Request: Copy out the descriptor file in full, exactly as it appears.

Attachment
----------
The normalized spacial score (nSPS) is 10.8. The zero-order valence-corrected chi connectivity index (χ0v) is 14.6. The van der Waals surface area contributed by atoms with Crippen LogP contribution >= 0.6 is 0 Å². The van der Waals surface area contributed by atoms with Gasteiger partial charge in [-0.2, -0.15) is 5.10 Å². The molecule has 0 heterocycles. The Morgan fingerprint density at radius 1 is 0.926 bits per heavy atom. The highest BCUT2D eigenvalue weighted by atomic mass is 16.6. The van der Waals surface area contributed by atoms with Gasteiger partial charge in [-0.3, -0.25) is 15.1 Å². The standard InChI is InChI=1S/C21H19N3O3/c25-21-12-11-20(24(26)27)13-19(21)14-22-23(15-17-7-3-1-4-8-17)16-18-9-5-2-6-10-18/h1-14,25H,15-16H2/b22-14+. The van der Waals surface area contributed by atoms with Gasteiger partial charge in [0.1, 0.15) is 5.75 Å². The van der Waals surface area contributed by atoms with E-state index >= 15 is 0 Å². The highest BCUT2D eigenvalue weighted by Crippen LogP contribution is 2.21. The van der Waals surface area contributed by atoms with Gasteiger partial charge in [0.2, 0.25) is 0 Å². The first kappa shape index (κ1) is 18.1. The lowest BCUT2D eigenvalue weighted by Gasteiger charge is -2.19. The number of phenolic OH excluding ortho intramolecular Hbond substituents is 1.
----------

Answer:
The normalized spacial score (nSPS) is 10.8. The zero-order valence-corrected chi connectivity index (χ0v) is 14.6. The van der Waals surface area contributed by atoms with Crippen LogP contribution >= 0.6 is 0 Å². The van der Waals surface area contributed by atoms with Gasteiger partial charge in [-0.2, -0.15) is 5.10 Å². The molecule has 0 heterocycles. The Morgan fingerprint density at radius 1 is 0.926 bits per heavy atom. The highest BCUT2D eigenvalue weighted by atomic mass is 16.6. The van der Waals surface area contributed by atoms with Gasteiger partial charge in [-0.3, -0.25) is 15.1 Å². The standard InChI is InChI=1S/C21H19N3O3/c25-21-12-11-20(24(26)27)13-19(21)14-22-23(15-17-7-3-1-4-8-17)16-18-9-5-2-6-10-18/h1-14,25H,15-16H2/b22-14+. The van der Waals surface area contributed by atoms with Gasteiger partial charge in [0.1, 0.15) is 5.75 Å². The van der Waals surface area contributed by atoms with E-state index >= 15 is 0 Å². The highest BCUT2D eigenvalue weighted by Crippen LogP contribution is 2.21. The van der Waals surface area contributed by atoms with Gasteiger partial charge in [0.2, 0.25) is 0 Å². The first kappa shape index (κ1) is 18.1. The lowest BCUT2D eigenvalue weighted by Gasteiger charge is -2.19. The number of phenolic OH excluding ortho intramolecular Hbond substituents is 1.